Back in the old part selling days, we would have new alternators actually fail on the Bench, but pass after running them a minute. The square brush face had to wear in to work properly

            Wonder what Happened there?
             
          • Evan Frucht

            Evan Frucht Well-Known Member

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            Ya it may just be more of the same stuff. I'm gonna give the alternator a shot. He did a bench test in front of me and I could see it pass. Its probabaly just in the wiring. I may just run solid wire through the bulkhead and see what that does because im noticing just jiggling the bulkhead connection will make either make it better or worse... I was hesitant to mess with the bulkhead because I didnt suspect it was a huge problem before and thought "if it not broken why fix it?" But now I'm realizing it is pretty messed up and im having a lot of electric problems potentially because of it.
             
            Last edited: Dec 4, 2019
          • Moparnocar

            Moparnocar Well-Known Member

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            And possibly a fire
             
          • RJRENTON

            RJRENTON FBBO Gold Member FBBO Gold Member

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            I concur wholeheartedly...
            The brush, slip rings and rotor have EVERYTHING to do with the alternators ability to charge and respond to the connected load. This is in addition to the voltage regulator and the associated wiring. Unless BOTH brushes are making even contact to their associated slip ring segments, the alternators output voltage AND generated current will be erratic....ranging ftom no output to normal operation. Your "rebuilder" should have checked the rotor, its slip rings, brushes and brush holders....failure to do so would not provide me a good feeling about his ability. He should have checked the conditions of the diodes and stator windings while it was disassembled for continuity, grounds and internal connections. Just my opinion of course.
            BOB RENTON
             
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            • miller

              miller Well-Known Member

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              What do you mean, 'solid' wire? Not house wire type, right?

              Don't take this to the bank, but I don't think fuseable links were used until after 65/66.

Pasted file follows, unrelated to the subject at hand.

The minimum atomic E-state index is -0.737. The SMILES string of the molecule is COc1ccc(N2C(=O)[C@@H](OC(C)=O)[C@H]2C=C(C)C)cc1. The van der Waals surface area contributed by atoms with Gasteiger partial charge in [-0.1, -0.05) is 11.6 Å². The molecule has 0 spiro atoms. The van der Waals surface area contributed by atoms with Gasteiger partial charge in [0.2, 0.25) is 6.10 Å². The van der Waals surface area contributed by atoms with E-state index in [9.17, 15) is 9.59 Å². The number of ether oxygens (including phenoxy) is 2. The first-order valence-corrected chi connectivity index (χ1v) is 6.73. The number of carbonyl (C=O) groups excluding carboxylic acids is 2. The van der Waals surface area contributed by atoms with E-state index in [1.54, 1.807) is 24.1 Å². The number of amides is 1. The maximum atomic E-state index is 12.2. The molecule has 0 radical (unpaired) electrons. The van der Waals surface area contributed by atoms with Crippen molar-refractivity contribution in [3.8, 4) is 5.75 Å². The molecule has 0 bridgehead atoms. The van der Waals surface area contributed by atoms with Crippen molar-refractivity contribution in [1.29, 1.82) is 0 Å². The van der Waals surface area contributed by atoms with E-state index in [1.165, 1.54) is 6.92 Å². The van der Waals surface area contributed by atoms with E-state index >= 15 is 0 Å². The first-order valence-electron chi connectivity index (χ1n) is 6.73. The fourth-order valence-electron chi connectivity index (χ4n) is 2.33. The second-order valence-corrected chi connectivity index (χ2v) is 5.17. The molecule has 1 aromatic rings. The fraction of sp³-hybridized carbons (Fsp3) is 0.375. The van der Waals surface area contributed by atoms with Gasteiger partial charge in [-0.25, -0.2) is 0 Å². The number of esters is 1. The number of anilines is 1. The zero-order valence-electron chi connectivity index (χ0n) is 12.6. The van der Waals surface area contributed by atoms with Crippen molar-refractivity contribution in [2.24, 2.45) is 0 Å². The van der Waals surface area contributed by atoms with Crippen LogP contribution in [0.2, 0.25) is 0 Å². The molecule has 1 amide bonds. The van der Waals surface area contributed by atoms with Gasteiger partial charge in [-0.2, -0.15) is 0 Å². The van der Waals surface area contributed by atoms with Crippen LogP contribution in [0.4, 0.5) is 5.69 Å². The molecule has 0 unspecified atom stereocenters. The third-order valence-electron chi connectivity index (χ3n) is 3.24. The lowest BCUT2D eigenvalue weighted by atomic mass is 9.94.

Sorry to hear all the problems, Evan. I'm no expert on alternators, but know when they work. Those round backs are fairly common, through several years, and depending also on application for each year, amp loads were increased. Maybe even for station wagons.

              Yep, try another alternator, maybe a 60 amp, that would work fine for your 64. Charging systems on 62-65s were usually underrated (not enough meat!). For fleet cars (taxi/police), that's why it was bumped up to 55-60, with parallel wiring.

              Get into the service manual, and look up the voltage regulator. If it's stock, has the removable cover, and how to test it. (I'd do that, before trying another alternator.)
              If the VR is bad, it can mess up the alternator, if ran too long.
               
            • Mick56

              Mick56 Active Member

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              Are you sure the belt isn't slipping? They don't always squeal. Run the engine at a fast idle for a minute, shut it off, then carefully touch the alternator pully. If it is hot, the belts is slipping. The belt should be flush or above the edges of the pulley. If it is lower, the belt is worn out.
               
            • Evan Frucht

              Evan Frucht Well-Known Member

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              He did check all the diodes and tested the continuity of some other parts when he had it on the bench. I saw on his bench top multimeter that each of the diodes had exactly the same reading. He did a bench test before and after changing the brushes. Trying to stay hopeful. I also asked him how many amps my unit was putting out and he said 65 amps.

              I'm halfway through the bulkhead "upgrade" and will update once I fire her up.